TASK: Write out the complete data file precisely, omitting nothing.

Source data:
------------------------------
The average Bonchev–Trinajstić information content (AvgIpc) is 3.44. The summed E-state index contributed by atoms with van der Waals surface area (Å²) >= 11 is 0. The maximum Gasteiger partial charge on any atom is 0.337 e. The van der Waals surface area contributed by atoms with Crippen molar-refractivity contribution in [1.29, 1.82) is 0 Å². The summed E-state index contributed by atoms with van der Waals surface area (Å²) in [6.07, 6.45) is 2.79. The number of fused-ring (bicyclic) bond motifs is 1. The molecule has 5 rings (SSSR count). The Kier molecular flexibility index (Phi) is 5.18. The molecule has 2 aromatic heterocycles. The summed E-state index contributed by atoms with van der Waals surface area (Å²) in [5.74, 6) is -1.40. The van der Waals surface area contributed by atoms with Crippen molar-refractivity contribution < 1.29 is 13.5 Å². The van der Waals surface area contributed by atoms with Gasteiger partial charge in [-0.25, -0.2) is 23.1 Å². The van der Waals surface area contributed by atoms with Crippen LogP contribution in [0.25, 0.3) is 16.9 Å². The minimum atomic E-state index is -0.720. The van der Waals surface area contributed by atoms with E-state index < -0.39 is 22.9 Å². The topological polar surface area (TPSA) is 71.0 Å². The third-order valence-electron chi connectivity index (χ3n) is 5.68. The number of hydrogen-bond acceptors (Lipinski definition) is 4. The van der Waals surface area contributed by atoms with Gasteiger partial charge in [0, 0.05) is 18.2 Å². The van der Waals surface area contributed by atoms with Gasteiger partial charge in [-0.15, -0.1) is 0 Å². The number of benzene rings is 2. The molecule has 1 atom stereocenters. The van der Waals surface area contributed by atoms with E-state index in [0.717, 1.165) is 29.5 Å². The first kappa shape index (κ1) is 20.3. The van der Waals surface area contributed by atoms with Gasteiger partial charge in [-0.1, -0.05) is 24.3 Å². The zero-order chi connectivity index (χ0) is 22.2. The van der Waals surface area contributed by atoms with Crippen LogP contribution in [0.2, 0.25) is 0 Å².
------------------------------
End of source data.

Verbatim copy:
The average Bonchev–Trinajstić information content (AvgIpc) is 3.44. The summed E-state index contributed by atoms with van der Waals surface area (Å²) >= 11 is 0. The maximum Gasteiger partial charge on any atom is 0.337 e. The van der Waals surface area contributed by atoms with Crippen molar-refractivity contribution in [1.29, 1.82) is 0 Å². The summed E-state index contributed by atoms with van der Waals surface area (Å²) in [6.07, 6.45) is 2.79. The number of fused-ring (bicyclic) bond motifs is 1. The molecule has 5 rings (SSSR count). The Kier molecular flexibility index (Phi) is 5.18. The molecule has 2 aromatic heterocycles. The summed E-state index contributed by atoms with van der Waals surface area (Å²) in [5.74, 6) is -1.40. The van der Waals surface area contributed by atoms with Crippen molar-refractivity contribution < 1.29 is 13.5 Å². The van der Waals surface area contributed by atoms with Gasteiger partial charge in [-0.25, -0.2) is 23.1 Å². The van der Waals surface area contributed by atoms with Crippen LogP contribution in [0.25, 0.3) is 16.9 Å². The minimum atomic E-state index is -0.720. The van der Waals surface area contributed by atoms with E-state index < -0.39 is 22.9 Å². The topological polar surface area (TPSA) is 71.0 Å². The third-order valence-electron chi connectivity index (χ3n) is 5.68. The number of hydrogen-bond acceptors (Lipinski definition) is 4. The van der Waals surface area contributed by atoms with Gasteiger partial charge in [0, 0.05) is 18.2 Å². The van der Waals surface area contributed by atoms with Gasteiger partial charge in [-0.15, -0.1) is 0 Å². The number of benzene rings is 2. The molecule has 1 atom stereocenters. The van der Waals surface area contributed by atoms with E-state index in [0.717, 1.165) is 29.5 Å². The first kappa shape index (κ1) is 20.3. The van der Waals surface area contributed by atoms with Gasteiger partial charge in [-0.1, -0.05) is 24.3 Å². The zero-order chi connectivity index (χ0) is 22.2. The van der Waals surface area contributed by atoms with Crippen LogP contribution in [0.2, 0.25) is 0 Å².